US American churches, says Rah, are more concerned with upward mobility rather than the “downward mobility exemplified by the incarnation of Jesus.” Just as God emptied out of the “heavenly places and to the earthly realm (Phil 2:5-8)”, Christians must also mirror Jesus’ downward mobility in the form of humility and sacrifice. But many in urban ministry don't. Instead of practicing downward mobility, present day American churches are places where “power tends to speak more loudly than humility.” The author challenges us with this question: Are Christian communities able and willing to yield privilege in the same manner that Jesus laid down his privilege?

        Rah’s analysis and overview of incarnational ministry holds urban ministries accountable. Given many church’s white majority how do we make certain that power and privilege within the body are not speaking more loudly than humility? Individual white people and individual people of color have given up power and privilege to some degree, but where are the unifying voices of the church Body laying down their privilege by walking together with those on the margins of our community?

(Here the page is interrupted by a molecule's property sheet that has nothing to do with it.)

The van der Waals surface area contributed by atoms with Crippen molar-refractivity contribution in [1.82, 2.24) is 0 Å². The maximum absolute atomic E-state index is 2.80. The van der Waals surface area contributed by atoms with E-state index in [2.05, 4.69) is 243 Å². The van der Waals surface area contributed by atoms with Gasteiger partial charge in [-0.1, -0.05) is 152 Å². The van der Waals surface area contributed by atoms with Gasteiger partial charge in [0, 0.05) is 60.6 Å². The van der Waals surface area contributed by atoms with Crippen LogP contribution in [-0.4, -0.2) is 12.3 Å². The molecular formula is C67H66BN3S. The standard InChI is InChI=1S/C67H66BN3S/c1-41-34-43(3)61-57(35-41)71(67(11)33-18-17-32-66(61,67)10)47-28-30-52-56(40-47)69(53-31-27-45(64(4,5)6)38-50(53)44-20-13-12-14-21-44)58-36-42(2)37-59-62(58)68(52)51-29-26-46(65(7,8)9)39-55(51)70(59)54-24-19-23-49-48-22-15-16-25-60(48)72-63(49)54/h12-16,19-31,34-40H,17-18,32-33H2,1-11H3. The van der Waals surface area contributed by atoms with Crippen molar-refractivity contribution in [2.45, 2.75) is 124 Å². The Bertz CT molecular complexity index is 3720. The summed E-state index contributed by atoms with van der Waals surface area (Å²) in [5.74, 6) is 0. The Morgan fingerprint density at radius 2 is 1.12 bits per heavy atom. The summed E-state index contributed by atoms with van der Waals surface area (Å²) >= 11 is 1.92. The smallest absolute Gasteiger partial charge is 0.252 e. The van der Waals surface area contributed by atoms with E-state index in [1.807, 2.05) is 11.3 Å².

Incarnational ministry isn't easy, trendy work. It’s hard work. It requires that we enter into people’s pain and walk closely together, just like Jesus did/does. Often, we'll have to go places we don't want to go and experience things we don't want to experience like oppression and poverty. Either way, God’s mission for the city is present, it always has been. What an honor it is to follow that mission here. Let's first confess and then continually lay down the power and privilege holding us back.

        What are your thoughts on this? Do you agree, disagree? What power + privilege structures do you see in your parish?